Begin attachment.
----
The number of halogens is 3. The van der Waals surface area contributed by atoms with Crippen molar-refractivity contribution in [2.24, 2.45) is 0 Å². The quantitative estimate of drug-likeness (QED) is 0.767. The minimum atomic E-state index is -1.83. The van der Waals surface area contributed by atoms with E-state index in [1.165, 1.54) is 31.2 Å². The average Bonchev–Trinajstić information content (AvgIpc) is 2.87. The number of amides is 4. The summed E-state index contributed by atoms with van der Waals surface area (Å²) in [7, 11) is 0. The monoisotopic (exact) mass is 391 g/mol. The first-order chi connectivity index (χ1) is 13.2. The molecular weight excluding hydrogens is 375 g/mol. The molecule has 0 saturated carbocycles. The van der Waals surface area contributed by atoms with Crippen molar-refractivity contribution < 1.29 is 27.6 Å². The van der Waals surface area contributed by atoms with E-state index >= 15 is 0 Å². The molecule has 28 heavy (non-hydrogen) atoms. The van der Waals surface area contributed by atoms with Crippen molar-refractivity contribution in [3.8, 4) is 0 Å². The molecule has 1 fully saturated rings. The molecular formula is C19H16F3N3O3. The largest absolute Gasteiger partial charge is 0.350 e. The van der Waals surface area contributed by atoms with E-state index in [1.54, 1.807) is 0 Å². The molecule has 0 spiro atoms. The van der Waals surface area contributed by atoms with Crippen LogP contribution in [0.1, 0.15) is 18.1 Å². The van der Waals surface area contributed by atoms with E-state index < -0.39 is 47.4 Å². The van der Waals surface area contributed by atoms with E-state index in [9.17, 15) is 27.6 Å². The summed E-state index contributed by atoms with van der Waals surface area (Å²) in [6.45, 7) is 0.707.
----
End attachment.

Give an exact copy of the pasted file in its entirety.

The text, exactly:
The number of halogens is 3. The van der Waals surface area contributed by atoms with Crippen molar-refractivity contribution in [2.24, 2.45) is 0 Å². The quantitative estimate of drug-likeness (QED) is 0.767. The minimum atomic E-state index is -1.83. The van der Waals surface area contributed by atoms with E-state index in [1.165, 1.54) is 31.2 Å². The average Bonchev–Trinajstić information content (AvgIpc) is 2.87. The number of amides is 4. The summed E-state index contributed by atoms with van der Waals surface area (Å²) in [7, 11) is 0. The monoisotopic (exact) mass is 391 g/mol. The first-order chi connectivity index (χ1) is 13.2. The molecular weight excluding hydrogens is 375 g/mol. The molecule has 0 saturated carbocycles. The van der Waals surface area contributed by atoms with Crippen molar-refractivity contribution < 1.29 is 27.6 Å². The van der Waals surface area contributed by atoms with E-state index >= 15 is 0 Å². The molecule has 28 heavy (non-hydrogen) atoms. The van der Waals surface area contributed by atoms with Crippen molar-refractivity contribution in [3.8, 4) is 0 Å². The molecule has 1 fully saturated rings. The molecular formula is C19H16F3N3O3. The largest absolute Gasteiger partial charge is 0.350 e. The van der Waals surface area contributed by atoms with E-state index in [1.54, 1.807) is 0 Å². The molecule has 0 spiro atoms. The van der Waals surface area contributed by atoms with Crippen LogP contribution in [0.1, 0.15) is 18.1 Å². The van der Waals surface area contributed by atoms with E-state index < -0.39 is 47.4 Å². The van der Waals surface area contributed by atoms with E-state index in [9.17, 15) is 27.6 Å². The summed E-state index contributed by atoms with van der Waals surface area (Å²) in [6.45, 7) is 0.707.